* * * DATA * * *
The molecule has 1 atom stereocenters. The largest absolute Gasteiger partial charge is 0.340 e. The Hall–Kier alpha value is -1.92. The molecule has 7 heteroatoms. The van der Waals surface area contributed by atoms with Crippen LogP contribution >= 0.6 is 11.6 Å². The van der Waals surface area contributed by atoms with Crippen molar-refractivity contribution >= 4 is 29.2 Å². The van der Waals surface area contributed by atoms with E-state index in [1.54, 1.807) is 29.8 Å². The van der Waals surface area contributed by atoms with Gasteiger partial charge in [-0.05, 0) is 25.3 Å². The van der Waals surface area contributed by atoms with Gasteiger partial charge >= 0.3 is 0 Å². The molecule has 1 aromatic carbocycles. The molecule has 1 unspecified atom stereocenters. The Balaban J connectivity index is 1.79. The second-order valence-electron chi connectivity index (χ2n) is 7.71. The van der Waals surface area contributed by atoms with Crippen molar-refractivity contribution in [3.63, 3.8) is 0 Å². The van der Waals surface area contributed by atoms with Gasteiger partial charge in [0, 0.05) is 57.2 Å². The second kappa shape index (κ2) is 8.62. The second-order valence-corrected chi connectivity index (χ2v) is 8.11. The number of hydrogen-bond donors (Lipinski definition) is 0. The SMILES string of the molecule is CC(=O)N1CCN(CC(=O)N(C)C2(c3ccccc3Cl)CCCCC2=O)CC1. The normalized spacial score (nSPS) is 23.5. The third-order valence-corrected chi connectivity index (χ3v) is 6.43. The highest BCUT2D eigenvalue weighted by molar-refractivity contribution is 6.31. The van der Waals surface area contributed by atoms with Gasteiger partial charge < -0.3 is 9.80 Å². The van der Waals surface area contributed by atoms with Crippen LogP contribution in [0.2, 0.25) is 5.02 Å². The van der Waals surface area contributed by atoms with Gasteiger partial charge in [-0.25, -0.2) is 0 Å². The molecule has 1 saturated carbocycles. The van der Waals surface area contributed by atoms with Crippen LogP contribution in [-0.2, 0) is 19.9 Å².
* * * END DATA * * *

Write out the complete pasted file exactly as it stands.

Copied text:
The molecule has 1 atom stereocenters. The largest absolute Gasteiger partial charge is 0.340 e. The Hall–Kier alpha value is -1.92. The molecule has 7 heteroatoms. The van der Waals surface area contributed by atoms with Crippen LogP contribution >= 0.6 is 11.6 Å². The van der Waals surface area contributed by atoms with Crippen molar-refractivity contribution >= 4 is 29.2 Å². The van der Waals surface area contributed by atoms with E-state index in [1.54, 1.807) is 29.8 Å². The van der Waals surface area contributed by atoms with Gasteiger partial charge in [-0.05, 0) is 25.3 Å². The van der Waals surface area contributed by atoms with Gasteiger partial charge >= 0.3 is 0 Å². The molecule has 1 aromatic carbocycles. The molecule has 1 unspecified atom stereocenters. The Balaban J connectivity index is 1.79. The second-order valence-electron chi connectivity index (χ2n) is 7.71. The van der Waals surface area contributed by atoms with Crippen molar-refractivity contribution in [3.63, 3.8) is 0 Å². The van der Waals surface area contributed by atoms with Gasteiger partial charge in [0, 0.05) is 57.2 Å². The second kappa shape index (κ2) is 8.62. The second-order valence-corrected chi connectivity index (χ2v) is 8.11. The number of hydrogen-bond donors (Lipinski definition) is 0. The SMILES string of the molecule is CC(=O)N1CCN(CC(=O)N(C)C2(c3ccccc3Cl)CCCCC2=O)CC1. The normalized spacial score (nSPS) is 23.5. The third-order valence-corrected chi connectivity index (χ3v) is 6.43. The highest BCUT2D eigenvalue weighted by molar-refractivity contribution is 6.31. The van der Waals surface area contributed by atoms with Gasteiger partial charge < -0.3 is 9.80 Å². The van der Waals surface area contributed by atoms with Crippen LogP contribution in [0.2, 0.25) is 5.02 Å². The van der Waals surface area contributed by atoms with Gasteiger partial charge in [-0.25, -0.2) is 0 Å². The molecule has 1 saturated carbocycles. The van der Waals surface area contributed by atoms with Crippen LogP contribution in [-0.2, 0) is 19.9 Å².